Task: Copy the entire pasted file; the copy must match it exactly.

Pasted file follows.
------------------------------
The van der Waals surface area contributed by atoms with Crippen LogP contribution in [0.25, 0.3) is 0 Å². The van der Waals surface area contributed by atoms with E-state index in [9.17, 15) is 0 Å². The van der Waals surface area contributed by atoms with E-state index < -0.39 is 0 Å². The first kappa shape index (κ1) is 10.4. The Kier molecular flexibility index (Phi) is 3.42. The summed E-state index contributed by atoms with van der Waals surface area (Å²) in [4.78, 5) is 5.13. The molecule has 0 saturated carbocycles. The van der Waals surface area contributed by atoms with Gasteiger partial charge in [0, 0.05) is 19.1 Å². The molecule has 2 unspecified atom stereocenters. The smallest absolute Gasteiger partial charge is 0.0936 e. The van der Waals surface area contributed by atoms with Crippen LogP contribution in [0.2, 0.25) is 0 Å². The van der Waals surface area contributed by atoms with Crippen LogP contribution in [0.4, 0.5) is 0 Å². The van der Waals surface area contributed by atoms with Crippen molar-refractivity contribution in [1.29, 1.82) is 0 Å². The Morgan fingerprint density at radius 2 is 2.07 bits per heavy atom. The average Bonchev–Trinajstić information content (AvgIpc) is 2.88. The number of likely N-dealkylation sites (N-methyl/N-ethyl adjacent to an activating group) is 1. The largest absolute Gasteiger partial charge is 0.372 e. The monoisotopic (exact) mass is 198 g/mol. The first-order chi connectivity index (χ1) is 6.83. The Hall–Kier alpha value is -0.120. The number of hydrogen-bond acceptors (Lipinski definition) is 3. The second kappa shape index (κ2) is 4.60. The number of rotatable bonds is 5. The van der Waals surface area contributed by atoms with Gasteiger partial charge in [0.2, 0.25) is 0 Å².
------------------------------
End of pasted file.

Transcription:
The van der Waals surface area contributed by atoms with Crippen LogP contribution in [0.25, 0.3) is 0 Å². The van der Waals surface area contributed by atoms with E-state index in [9.17, 15) is 0 Å². The van der Waals surface area contributed by atoms with E-state index < -0.39 is 0 Å². The first kappa shape index (κ1) is 10.4. The Kier molecular flexibility index (Phi) is 3.42. The summed E-state index contributed by atoms with van der Waals surface area (Å²) in [4.78, 5) is 5.13. The molecule has 0 saturated carbocycles. The van der Waals surface area contributed by atoms with Gasteiger partial charge in [0, 0.05) is 19.1 Å². The molecule has 2 unspecified atom stereocenters. The smallest absolute Gasteiger partial charge is 0.0936 e. The van der Waals surface area contributed by atoms with Crippen LogP contribution in [0.2, 0.25) is 0 Å². The van der Waals surface area contributed by atoms with Crippen LogP contribution in [0.4, 0.5) is 0 Å². The van der Waals surface area contributed by atoms with Crippen molar-refractivity contribution in [1.29, 1.82) is 0 Å². The Morgan fingerprint density at radius 2 is 2.07 bits per heavy atom. The average Bonchev–Trinajstić information content (AvgIpc) is 2.88. The number of likely N-dealkylation sites (N-methyl/N-ethyl adjacent to an activating group) is 1. The largest absolute Gasteiger partial charge is 0.372 e. The monoisotopic (exact) mass is 198 g/mol. The first-order chi connectivity index (χ1) is 6.83. The Hall–Kier alpha value is -0.120. The number of hydrogen-bond acceptors (Lipinski definition) is 3. The second kappa shape index (κ2) is 4.60. The number of rotatable bonds is 5. The van der Waals surface area contributed by atoms with Gasteiger partial charge in [0.2, 0.25) is 0 Å².